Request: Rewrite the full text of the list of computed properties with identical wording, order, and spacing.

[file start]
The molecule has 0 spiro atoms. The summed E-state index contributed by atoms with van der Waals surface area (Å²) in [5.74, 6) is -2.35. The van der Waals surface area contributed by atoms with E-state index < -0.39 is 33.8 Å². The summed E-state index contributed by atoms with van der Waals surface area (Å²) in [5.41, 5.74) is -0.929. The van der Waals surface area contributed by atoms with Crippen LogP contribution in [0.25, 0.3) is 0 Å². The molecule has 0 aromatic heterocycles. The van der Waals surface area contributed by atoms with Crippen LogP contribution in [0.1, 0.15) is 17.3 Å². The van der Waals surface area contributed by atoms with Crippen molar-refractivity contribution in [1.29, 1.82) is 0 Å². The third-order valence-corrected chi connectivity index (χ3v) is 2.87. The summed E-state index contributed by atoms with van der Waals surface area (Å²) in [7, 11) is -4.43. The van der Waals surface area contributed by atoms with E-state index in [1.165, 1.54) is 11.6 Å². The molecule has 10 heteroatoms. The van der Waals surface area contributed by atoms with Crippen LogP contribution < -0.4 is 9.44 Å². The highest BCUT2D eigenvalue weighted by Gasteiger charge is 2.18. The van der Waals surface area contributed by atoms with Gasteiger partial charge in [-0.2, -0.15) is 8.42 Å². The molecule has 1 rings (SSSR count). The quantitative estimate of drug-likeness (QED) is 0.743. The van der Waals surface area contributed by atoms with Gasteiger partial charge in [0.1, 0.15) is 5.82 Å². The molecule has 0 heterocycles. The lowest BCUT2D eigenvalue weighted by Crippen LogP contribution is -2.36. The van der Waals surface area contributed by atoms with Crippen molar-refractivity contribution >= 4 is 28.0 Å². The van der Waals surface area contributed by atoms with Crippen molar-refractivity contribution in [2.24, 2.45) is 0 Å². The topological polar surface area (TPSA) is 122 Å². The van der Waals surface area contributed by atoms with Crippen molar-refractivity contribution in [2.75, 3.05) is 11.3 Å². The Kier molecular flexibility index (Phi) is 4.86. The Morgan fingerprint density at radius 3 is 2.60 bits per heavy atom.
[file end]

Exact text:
The molecule has 0 spiro atoms. The summed E-state index contributed by atoms with van der Waals surface area (Å²) in [5.74, 6) is -2.35. The van der Waals surface area contributed by atoms with E-state index < -0.39 is 33.8 Å². The summed E-state index contributed by atoms with van der Waals surface area (Å²) in [5.41, 5.74) is -0.929. The van der Waals surface area contributed by atoms with Crippen LogP contribution in [0.25, 0.3) is 0 Å². The molecule has 0 aromatic heterocycles. The van der Waals surface area contributed by atoms with Crippen LogP contribution in [0.1, 0.15) is 17.3 Å². The van der Waals surface area contributed by atoms with Crippen molar-refractivity contribution in [1.29, 1.82) is 0 Å². The third-order valence-corrected chi connectivity index (χ3v) is 2.87. The summed E-state index contributed by atoms with van der Waals surface area (Å²) in [7, 11) is -4.43. The van der Waals surface area contributed by atoms with E-state index in [1.165, 1.54) is 11.6 Å². The molecule has 10 heteroatoms. The van der Waals surface area contributed by atoms with Crippen LogP contribution < -0.4 is 9.44 Å². The highest BCUT2D eigenvalue weighted by Gasteiger charge is 2.18. The van der Waals surface area contributed by atoms with Gasteiger partial charge in [-0.2, -0.15) is 8.42 Å². The molecule has 1 rings (SSSR count). The quantitative estimate of drug-likeness (QED) is 0.743. The van der Waals surface area contributed by atoms with Gasteiger partial charge in [0.1, 0.15) is 5.82 Å². The molecule has 0 heterocycles. The lowest BCUT2D eigenvalue weighted by Crippen LogP contribution is -2.36. The van der Waals surface area contributed by atoms with Crippen molar-refractivity contribution >= 4 is 28.0 Å². The van der Waals surface area contributed by atoms with Crippen molar-refractivity contribution in [2.24, 2.45) is 0 Å². The topological polar surface area (TPSA) is 122 Å². The van der Waals surface area contributed by atoms with Crippen molar-refractivity contribution in [2.75, 3.05) is 11.3 Å². The Kier molecular flexibility index (Phi) is 4.86. The Morgan fingerprint density at radius 3 is 2.60 bits per heavy atom.